Romisa Rohani Ghahari

  • Citations Per Year
Learn More
Mobile web navigation requires highly-focused visual attention, which poses problems when it is inconvenient or distracting to continuously look at the screen (e.g., while walking). Aural interfaces support more eyes-free experiences, as users can primarily <i>listen</i> to the content and occasionally look at the device. Yet, designing aural information(More)
People use mobile web applications in a variety of contexts, typically on-the-go, while engaged in other tasks, such as walking, jogging or driving. Conventional visual user interfaces are efficient for supporting quick scanning of a page, but they can easily cause distractions and accidents. This problem is intensified when web information services are(More)
When screen reader users need to back track pages to re-find previously visited content, they are forced to listen to some portion of each unwanted page to recognize it. This makes aural back navigation inefficient, especially on large websites. To address this problem, we introduce topic- and list-based back: two navigation strategies that provide back(More)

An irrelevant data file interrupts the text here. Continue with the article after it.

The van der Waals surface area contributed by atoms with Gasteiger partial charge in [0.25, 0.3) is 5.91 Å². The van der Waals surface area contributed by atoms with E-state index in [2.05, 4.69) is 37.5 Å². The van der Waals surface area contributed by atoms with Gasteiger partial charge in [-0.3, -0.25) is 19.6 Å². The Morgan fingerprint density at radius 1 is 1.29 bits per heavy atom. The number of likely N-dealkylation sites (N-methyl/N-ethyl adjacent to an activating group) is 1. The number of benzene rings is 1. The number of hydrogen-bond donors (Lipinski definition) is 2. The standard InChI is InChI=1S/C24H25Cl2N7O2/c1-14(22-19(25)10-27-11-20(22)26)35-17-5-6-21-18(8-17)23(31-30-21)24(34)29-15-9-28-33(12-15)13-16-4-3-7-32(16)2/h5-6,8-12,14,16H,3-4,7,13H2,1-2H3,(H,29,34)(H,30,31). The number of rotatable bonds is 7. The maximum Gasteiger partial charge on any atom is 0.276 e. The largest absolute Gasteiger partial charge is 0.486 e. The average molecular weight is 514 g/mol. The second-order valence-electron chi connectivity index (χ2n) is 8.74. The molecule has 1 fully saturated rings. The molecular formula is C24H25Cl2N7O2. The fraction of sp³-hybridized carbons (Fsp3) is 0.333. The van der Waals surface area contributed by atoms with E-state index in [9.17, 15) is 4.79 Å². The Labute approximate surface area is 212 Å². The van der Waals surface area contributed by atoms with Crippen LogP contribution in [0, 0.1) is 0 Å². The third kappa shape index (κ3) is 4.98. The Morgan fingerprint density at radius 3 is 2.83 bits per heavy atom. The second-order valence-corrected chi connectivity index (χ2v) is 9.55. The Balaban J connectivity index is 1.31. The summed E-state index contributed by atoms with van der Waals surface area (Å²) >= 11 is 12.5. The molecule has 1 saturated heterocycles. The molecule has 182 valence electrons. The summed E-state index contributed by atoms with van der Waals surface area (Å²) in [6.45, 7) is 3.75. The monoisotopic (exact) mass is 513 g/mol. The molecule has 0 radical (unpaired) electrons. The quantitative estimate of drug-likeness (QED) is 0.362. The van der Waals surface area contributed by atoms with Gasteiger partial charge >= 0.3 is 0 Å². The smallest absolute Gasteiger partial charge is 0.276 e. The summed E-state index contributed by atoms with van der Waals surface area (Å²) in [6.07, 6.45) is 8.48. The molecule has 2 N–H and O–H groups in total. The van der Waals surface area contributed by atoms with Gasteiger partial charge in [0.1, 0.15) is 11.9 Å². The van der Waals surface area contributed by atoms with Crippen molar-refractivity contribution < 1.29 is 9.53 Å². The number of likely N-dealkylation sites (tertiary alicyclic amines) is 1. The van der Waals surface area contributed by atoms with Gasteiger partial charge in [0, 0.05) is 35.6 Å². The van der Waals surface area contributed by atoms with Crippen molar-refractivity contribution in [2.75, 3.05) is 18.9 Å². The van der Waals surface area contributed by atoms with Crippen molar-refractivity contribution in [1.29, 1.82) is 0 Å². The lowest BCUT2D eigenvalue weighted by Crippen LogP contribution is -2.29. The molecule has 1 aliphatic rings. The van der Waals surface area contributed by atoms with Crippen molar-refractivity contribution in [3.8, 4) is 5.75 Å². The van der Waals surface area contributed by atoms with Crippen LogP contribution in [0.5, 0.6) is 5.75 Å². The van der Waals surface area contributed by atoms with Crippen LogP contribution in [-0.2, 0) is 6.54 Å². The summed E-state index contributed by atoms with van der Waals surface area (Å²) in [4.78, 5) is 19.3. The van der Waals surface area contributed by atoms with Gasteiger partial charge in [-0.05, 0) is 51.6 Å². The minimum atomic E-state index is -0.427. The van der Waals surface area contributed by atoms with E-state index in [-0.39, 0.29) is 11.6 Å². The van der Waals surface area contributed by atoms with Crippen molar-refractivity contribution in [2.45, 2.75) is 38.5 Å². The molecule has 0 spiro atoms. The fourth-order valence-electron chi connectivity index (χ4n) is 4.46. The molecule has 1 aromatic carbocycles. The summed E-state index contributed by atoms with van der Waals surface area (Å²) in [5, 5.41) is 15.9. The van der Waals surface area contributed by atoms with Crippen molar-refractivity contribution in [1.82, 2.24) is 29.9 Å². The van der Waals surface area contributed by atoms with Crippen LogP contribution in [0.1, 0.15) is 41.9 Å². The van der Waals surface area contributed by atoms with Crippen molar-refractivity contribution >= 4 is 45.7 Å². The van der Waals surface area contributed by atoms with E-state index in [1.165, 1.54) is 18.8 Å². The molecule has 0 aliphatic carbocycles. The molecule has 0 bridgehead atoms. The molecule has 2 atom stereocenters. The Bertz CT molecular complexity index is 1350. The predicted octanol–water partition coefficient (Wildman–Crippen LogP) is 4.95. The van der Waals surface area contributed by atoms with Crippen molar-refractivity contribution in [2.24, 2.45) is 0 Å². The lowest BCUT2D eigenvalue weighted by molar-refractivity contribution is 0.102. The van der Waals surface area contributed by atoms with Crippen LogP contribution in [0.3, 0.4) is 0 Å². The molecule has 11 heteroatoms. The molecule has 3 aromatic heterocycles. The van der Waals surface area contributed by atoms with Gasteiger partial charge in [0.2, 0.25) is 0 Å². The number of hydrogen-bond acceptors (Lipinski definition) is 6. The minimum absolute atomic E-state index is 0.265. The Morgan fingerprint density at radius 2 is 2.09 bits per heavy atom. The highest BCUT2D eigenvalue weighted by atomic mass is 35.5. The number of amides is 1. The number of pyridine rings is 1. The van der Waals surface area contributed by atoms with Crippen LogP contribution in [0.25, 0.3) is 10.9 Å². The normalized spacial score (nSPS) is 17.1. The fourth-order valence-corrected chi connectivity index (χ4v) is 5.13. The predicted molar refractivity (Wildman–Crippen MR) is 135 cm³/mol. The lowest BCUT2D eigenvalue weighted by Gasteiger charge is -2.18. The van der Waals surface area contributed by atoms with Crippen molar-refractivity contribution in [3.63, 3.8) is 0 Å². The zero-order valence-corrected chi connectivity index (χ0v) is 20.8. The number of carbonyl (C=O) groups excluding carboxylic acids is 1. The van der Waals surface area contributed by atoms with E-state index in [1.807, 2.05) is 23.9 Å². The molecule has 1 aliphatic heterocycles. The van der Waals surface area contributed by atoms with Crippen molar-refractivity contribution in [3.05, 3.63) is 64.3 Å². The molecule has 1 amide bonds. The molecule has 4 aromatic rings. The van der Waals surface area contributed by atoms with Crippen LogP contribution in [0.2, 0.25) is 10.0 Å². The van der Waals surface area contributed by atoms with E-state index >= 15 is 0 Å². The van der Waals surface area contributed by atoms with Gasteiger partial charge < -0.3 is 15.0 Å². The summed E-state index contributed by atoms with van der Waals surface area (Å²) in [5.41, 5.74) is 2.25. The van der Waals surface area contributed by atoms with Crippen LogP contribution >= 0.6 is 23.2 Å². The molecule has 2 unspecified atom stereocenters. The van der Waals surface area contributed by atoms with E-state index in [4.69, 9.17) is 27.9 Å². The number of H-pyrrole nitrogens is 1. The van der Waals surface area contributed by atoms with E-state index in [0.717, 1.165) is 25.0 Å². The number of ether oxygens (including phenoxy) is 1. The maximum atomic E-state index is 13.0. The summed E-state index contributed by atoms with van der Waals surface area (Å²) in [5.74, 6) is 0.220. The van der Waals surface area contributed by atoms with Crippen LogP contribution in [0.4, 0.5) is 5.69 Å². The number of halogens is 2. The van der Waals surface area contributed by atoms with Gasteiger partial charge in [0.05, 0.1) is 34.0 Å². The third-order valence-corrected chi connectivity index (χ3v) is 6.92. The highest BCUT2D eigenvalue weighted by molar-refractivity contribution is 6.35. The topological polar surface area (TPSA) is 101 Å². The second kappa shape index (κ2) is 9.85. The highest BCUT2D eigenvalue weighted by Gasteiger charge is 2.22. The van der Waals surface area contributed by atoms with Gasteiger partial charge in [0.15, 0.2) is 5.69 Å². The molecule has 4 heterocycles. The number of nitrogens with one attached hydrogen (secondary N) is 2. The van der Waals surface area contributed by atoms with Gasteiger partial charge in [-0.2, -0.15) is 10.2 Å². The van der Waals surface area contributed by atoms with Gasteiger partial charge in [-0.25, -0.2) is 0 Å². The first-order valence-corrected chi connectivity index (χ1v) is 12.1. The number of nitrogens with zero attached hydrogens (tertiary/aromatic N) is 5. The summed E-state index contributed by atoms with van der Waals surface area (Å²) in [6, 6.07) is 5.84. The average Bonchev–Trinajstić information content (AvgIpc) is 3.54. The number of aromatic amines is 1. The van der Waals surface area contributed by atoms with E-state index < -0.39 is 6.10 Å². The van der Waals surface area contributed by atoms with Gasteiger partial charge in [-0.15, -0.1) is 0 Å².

Taylor & Francis makes every effort to ensure the accuracy of all the information (the “Content”) contained in the publications on our platform. However, Taylor & Francis, our agents, and our licensors make no representations or warranties whatsoever as to the accuracy, completeness, or suitability for any purpose of the Content. Any opinions and views(More)
To support mobile, eyes-free web browsing, users can listen to ‘playlists’ of web content—aural flows. Interacting with aural flows, however, requires users to select interface buttons, tethering visual attention to the mobile device even when it is unsafe (e.g. while walking). This research extends the interaction with aural flows through simulated voice(More)
  • 1